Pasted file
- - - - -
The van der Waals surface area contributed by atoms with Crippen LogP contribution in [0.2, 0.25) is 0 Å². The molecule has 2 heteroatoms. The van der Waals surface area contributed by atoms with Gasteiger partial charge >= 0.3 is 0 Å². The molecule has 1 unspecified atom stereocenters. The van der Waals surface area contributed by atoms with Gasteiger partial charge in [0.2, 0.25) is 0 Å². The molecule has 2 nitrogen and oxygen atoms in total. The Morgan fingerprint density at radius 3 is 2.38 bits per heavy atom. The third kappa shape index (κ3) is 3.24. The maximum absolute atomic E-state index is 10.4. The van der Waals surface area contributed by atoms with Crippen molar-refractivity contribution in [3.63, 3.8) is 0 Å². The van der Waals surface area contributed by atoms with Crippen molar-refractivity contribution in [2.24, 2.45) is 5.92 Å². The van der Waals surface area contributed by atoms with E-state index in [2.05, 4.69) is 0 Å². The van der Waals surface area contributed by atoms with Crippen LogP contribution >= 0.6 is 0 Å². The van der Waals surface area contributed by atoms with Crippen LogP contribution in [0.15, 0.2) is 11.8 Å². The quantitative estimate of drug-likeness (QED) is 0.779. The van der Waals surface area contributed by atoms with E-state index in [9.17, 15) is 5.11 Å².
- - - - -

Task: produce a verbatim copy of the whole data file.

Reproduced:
The van der Waals surface area contributed by atoms with Crippen LogP contribution in [0.2, 0.25) is 0 Å². The molecule has 2 heteroatoms. The van der Waals surface area contributed by atoms with Gasteiger partial charge >= 0.3 is 0 Å². The molecule has 1 unspecified atom stereocenters. The van der Waals surface area contributed by atoms with Gasteiger partial charge in [0.2, 0.25) is 0 Å². The molecule has 2 nitrogen and oxygen atoms in total. The Morgan fingerprint density at radius 3 is 2.38 bits per heavy atom. The third kappa shape index (κ3) is 3.24. The maximum absolute atomic E-state index is 10.4. The van der Waals surface area contributed by atoms with Crippen molar-refractivity contribution in [3.63, 3.8) is 0 Å². The van der Waals surface area contributed by atoms with Crippen molar-refractivity contribution in [2.24, 2.45) is 5.92 Å². The van der Waals surface area contributed by atoms with E-state index in [2.05, 4.69) is 0 Å². The van der Waals surface area contributed by atoms with Crippen LogP contribution >= 0.6 is 0 Å². The van der Waals surface area contributed by atoms with Crippen LogP contribution in [0.15, 0.2) is 11.8 Å². The quantitative estimate of drug-likeness (QED) is 0.779. The van der Waals surface area contributed by atoms with E-state index in [9.17, 15) is 5.11 Å².